Both SSs are well below grade-level. In the past, BM would just go into the counselor's office and cry and then SSs would get their classes switched or would be allowed to do all their work in the resource room. Once school went remote in March, neither one even logged on once. They told me they "didn't have to" because it was "just review"...these are two students who definitely could have benefited from review. 

This year, they are in high school and because our state has pretty stringent graduation requirements, you can't drop any classes and still graduate on time. I just checked SSs grades. They are both in special ed English and both earning Ds and Fs on work that is calibrated at the 7th grade level...so does that mean they are reading at a 6th grade level? BM is too dumb to notice this...and too dumb to realize that she created this monster by always allowing SSs to avoid anything that seemed difficult for the first 9 years of their schooling. My only hope is that they graduate on time. They are now attending in-person learning even though their entire district is remote, because they've been deemed to be "at risk".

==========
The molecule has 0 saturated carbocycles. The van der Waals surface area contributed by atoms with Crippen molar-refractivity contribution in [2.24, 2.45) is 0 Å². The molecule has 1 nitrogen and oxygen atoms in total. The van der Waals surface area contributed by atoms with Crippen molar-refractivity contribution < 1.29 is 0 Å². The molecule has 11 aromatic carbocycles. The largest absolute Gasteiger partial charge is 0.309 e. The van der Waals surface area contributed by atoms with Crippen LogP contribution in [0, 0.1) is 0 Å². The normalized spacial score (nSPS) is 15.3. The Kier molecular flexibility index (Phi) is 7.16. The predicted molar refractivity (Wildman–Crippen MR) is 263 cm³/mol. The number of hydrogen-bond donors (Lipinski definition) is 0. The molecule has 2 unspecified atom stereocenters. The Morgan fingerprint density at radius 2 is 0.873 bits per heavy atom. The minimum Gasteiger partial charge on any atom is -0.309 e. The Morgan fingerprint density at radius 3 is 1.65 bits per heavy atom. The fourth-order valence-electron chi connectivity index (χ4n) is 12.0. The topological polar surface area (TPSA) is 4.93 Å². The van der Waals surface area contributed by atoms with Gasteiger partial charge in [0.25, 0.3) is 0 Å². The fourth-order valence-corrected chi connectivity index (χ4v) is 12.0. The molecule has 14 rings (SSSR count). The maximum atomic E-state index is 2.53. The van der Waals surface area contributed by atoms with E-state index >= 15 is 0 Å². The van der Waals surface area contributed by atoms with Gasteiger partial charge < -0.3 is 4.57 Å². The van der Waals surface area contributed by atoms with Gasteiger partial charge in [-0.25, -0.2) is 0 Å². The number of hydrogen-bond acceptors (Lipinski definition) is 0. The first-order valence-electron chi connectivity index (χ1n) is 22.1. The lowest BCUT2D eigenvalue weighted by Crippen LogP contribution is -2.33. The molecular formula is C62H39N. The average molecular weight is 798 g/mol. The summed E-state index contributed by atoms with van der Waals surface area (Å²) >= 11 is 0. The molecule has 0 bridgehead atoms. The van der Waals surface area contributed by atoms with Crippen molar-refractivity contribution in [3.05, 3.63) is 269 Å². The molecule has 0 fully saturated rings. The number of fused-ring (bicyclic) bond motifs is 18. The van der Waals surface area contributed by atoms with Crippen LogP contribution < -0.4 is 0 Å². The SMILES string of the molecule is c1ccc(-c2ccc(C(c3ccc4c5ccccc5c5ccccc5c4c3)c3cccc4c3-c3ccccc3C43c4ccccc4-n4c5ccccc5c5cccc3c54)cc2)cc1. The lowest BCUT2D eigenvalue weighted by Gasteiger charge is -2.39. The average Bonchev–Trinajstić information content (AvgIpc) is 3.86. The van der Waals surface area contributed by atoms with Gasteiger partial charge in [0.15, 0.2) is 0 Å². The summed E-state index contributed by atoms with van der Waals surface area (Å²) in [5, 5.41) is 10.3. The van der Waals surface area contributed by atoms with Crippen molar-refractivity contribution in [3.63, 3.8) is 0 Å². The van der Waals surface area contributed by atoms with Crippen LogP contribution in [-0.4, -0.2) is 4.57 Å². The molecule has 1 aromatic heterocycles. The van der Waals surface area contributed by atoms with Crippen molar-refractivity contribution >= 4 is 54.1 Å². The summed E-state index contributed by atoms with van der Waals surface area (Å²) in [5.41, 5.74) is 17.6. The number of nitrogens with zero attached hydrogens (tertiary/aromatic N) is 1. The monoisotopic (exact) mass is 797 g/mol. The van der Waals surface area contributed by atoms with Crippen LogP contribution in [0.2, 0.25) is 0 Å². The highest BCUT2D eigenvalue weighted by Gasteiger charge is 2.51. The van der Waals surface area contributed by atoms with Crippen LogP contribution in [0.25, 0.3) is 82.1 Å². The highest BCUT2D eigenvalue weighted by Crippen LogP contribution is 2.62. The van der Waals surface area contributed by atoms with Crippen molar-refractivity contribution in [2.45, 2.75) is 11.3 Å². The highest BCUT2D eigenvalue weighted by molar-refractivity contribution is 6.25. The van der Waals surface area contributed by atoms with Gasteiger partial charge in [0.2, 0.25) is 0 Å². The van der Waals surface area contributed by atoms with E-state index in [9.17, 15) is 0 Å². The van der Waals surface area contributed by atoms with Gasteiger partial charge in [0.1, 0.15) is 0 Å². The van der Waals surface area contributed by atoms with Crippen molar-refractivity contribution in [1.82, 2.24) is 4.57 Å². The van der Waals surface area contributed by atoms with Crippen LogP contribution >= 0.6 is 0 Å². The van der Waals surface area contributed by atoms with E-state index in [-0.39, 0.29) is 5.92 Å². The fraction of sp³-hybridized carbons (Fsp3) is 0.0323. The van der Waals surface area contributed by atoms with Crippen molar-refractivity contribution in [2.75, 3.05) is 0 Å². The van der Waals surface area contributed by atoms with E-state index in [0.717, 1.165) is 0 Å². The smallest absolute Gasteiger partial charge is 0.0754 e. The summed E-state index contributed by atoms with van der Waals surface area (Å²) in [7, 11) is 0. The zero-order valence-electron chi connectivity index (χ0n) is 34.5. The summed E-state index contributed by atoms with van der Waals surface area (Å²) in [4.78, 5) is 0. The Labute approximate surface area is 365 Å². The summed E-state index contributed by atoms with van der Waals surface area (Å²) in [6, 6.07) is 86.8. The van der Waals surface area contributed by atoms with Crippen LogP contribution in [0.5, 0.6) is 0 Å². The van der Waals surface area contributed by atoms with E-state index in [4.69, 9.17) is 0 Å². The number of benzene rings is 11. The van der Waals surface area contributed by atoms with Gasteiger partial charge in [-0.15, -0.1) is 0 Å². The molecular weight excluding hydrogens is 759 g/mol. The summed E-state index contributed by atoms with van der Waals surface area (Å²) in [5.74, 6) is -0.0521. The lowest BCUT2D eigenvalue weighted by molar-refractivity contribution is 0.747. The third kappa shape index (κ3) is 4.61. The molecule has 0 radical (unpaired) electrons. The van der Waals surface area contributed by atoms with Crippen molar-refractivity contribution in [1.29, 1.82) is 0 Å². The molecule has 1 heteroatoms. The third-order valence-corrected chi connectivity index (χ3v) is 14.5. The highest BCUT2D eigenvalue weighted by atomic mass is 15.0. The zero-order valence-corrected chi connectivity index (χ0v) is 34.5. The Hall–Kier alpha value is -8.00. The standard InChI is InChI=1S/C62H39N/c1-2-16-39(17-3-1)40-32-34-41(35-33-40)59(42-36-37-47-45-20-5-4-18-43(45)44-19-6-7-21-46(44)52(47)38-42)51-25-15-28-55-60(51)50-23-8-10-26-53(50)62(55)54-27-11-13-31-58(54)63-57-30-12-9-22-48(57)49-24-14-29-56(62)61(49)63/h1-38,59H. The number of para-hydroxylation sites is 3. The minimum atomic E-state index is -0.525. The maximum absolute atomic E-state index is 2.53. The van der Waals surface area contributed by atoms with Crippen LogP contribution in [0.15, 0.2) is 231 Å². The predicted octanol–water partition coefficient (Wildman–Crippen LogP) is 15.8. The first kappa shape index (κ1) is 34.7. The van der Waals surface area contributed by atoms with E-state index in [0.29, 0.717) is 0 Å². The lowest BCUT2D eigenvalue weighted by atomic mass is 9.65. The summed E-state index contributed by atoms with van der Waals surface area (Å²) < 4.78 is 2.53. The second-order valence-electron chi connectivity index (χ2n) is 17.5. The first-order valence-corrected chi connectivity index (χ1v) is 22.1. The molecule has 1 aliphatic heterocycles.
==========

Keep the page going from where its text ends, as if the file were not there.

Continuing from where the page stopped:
Meanwhile, every visitation weekend, they demand to know if DH is going to pay for college for them...college?! Focus on high school kids...

EveryoneLies's picture

OMG that college talk lol

My SS also has full confidence that he will be able to get into college, which, I don't think so if his current work quality stays the same (that is, incorrect grammar, numerous spelling errors, incomplete and run on sentences...just to name a few..). Told him many times there is no special ed in college. I don't think he really believes me though.

halo1998's picture

of an Asperbergs kid,high functioning...whatever the word is these days.  DS's handwritting is awful. Even he can't read it.  WE did years of occupational therapy and physical therapy to help increase his fine/gross motor skills.  DS used to have to concentrate so hard on the actual task of writing, he either couldn't remember the content or would take too long and not finish.